Where have we heard this before?


Saw this in one of the papers I read now and then and my jaw hit the floor

Illiteracy dashes hopes of democracy in Egypt

voterand thought to myself if you replace a few words like “minorities” instead of “illiteracy” and “America” instead of “Egypt” you’d have the typical #DemonicGOP talking point.  Haven’t we already seen how, through legislation, restricting voter registration and electoral participation has been a staple of the GOP nationwide?

We’ve mentioned before how Egyptian politics mimics American paranoia and  hysteria as Egyptian elites try to minimize or completely eradicate Islamists from their body politic with talk of unbelievable Muslim Brotherhood plots  straight from Tea Party fairy tales (manuals).  Talking about a segment of the population who negatively affects the electoral process is another talking point Egyptians have copied from American politicians…..and via their media no less.  Take a gander

 In a country where illiterate people constitute one-third of eligible voters, the concept of free elections is worrisome.

Nearly 16 million among the 53 million eligible voters cannot even read or write. Therefore, some liberal politicians believe there is no hope for democracy….

In a country where illiterate people constitute one-third of eligible voters, the concept of free elections is worrisome.

Nearly 16 million among the 53 million eligible voters cannot even read or write. Therefore, some liberal politicians believe there is no hope for democracy…

“It is a frustrating reality, but it could be changed with some planning and work on the ground. As the statistics indicate, only 45 per cent of registered voters went to vote and 4 million Egyptians rejected the idea of a religious state. We need to mobilise the 10 million Egyptians who support a civic state in the next voting for the new constitution, the parliament and the president,” added (Al Sayed Yassin, a veteran writer and consultant at Al Ahram Centre for Political and Strategic Studies)

Do you not hear the strains of allowing only certain groups of people participation in  the voting process?  Does this not sound like Egyptians are being set up for poll taxes and literacy tests of a Jim Crow America; ideas that may become in vogue for a new America as well.  We know that in the name of democracy one of the largest political parties in Egypt will be outlawed and forbidden to participate in government but now it seems Egyptian elites want to call for disallowing large segments of Egyptians from participating as well.   Once again we see a parallel universe between Egyptian and American politics with fear being the catalyst for insane and anti-democratic processes disguised in the name of democracy.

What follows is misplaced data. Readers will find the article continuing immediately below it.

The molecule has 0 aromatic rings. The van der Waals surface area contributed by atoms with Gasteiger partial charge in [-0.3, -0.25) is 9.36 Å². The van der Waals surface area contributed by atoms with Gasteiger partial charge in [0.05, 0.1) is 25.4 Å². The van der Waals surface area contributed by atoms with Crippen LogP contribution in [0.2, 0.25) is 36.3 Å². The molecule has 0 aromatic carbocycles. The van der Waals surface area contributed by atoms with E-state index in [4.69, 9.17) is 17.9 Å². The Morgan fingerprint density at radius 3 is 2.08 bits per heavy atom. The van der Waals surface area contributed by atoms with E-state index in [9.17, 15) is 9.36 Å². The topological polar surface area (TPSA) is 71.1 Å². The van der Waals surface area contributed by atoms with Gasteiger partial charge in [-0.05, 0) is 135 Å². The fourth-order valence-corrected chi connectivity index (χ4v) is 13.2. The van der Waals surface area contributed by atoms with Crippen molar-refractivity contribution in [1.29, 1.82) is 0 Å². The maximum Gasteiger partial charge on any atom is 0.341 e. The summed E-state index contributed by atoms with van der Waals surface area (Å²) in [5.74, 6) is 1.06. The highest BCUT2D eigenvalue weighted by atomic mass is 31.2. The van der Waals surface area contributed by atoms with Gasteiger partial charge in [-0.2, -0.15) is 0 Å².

UPDATE

For examples of the types of literacy tests voters Egyptians could face take a look here  at what Americans once faced.  Such tests weren’t designed to assess literacy rather they were designed to not allow targeted populations from participating in  governance.

Advertisements

Walking While Black


The state of Florida has declared open season on young black males.  Any white person, anywhere in Florida can open fire and kill a young black man;  any white law enforcement officer can assault, arrest or physical intimidate black boys willy nilly and expect nothing will happen to them.  If you don’t believe me just ask Bobby Wingate Wingate

Walking down the road, minding his own business, one First Coast man says he was assaulted by a Police Officer and thrown in jail for no reason.

When he was tried for the crime, a judge threw out the case half way through the trial.

Bobby Wingate said the incident occurred on Oliver Street in Arlington.

The last time Wingate walked down the road, he said he called 9-1-1 to protect himself from the police.

“He parked his car right up here near this curve,” he said as he pointed.

On a 9-1-1 recording of that night Wingate can be heard saying, “He said do I really want to fight him? I haven’t done anything wrong.”………

According to court papers uncovered by First Coast News at the federal courthouse, Wingate was walking down the road in December when a JSO Police Officer stopped him and asked to talk.

When he told the officer he was running late for an appointment, the officer cited him for walking on the wrong side of the road.

According to court papers the officer then hit Wingate in the face and engaged his Taser. That’s when Wingate called 9-1-1.

Wingate spent a night in jail, and the State Attorney’s Office took the case to trial.

He was charged with resisting arrest without violence, and walking down the wrong side of the road.

But in court, the officer testified he wasn’t sure what side of the road Wingate was on.

Before the defense could even present its case, the judge ruled that there was not nearly enough evidence to proceed and dropped the charges and the case against Wingate.

I am not a fan of police officers because repeatedly I read about how they abuse and assault citizen rights and this case with Wingate reinforces my prejudices that they are terrorists in communities in which they patrol….those of them who are bad anyway.  However, what is interesting about this case revolves around another case and the prosecutor  that both cases have in common.